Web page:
Typical water purification is an expensive and complicated process, but a new solar-powered version could produce clean water for crops in California’s Central Valley
There are billions of gallons of water in the Central Valley, actually, but there’s a problem. The water is contaminated with toxic levels of salt, selenium, and other heavy metals that wash down from the Panoche foothills. Farmers in the Central Valley need plenty of freshwater to keep saltwater at bay in their fields, but freshwater provided by the Central Valley Project is expensive, at $280 per acre-foot. The water purification project these farmers rely on is also unreliable. In 2012, for example, farmers received just 40% of their allocation, and in 2013 just 20%. For 2014, they will receive no water at all.
Farmers in the California Central Valley have already abandoned over 100,000 acres of farmland, and no irrigation water for 2014 means that hundreds of thousands more acres will become too toxic to grow crops. The WaterFX water purification project, a solar-powered trial plant built in Firebaugh, California, could solve that problem. Instead of using solar power to run electric pumps and filtration systems, the WaterFX plant uses concentrated solar power to heat a pipe filled with oil. The oil, by temperature differential, flows through piping to radiators, where water flashes into steam, leaving salt and other contaminants behind. The steam condenses into distilled water, cleaner than some bottled waters.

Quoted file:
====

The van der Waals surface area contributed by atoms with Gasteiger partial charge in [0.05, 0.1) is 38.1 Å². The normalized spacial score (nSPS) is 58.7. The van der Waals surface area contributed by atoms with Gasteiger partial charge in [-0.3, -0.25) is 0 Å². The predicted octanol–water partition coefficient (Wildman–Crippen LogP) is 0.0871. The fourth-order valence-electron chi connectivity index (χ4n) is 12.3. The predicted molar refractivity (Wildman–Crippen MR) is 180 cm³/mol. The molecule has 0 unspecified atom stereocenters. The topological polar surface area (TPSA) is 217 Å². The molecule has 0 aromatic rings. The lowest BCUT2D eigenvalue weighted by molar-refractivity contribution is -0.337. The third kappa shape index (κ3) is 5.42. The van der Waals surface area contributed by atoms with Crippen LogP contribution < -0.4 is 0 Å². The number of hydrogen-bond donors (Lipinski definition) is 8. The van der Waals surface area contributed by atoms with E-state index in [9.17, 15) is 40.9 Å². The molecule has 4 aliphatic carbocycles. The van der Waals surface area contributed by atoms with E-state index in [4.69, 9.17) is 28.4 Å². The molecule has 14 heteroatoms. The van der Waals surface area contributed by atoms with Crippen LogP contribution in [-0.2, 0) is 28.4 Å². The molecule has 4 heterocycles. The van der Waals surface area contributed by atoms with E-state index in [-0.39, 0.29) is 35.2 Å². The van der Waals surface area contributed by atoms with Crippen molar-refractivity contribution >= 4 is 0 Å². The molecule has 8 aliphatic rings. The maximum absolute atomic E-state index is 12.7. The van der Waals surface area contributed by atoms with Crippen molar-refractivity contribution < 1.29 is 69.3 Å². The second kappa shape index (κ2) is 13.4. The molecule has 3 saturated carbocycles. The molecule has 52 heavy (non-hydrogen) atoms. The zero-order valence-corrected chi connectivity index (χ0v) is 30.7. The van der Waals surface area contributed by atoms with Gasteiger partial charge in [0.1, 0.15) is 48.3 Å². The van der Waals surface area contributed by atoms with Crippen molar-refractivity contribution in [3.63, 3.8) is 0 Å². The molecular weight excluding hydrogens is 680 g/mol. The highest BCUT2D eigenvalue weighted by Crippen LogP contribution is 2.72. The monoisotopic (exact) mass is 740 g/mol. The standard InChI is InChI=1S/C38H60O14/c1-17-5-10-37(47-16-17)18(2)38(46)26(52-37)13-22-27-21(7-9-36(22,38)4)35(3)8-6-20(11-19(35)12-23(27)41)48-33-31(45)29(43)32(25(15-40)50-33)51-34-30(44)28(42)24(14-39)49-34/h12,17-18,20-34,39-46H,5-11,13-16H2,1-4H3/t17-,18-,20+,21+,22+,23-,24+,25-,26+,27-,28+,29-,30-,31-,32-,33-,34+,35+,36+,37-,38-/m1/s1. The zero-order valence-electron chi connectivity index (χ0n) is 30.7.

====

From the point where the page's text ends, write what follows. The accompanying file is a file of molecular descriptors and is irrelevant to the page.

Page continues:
The WaterFX solar-powered water purification pilot plant produced just 14,000 gallons of distilled water per day, but the commercial version of the plant is much larger. Set to be built later this year on 31 acres of land, the WaterFX plant will produce 2.7 million per day, possibly more, which is more water than needed for irrigation. Aside from being perfectly clean, WaterFX doesn’t need to pipe in water from afar, using the contaminated water right there in the ground. Additionally, because of the overproduction expected, WaterFX will be able to distribute water much farther than the Central Valley.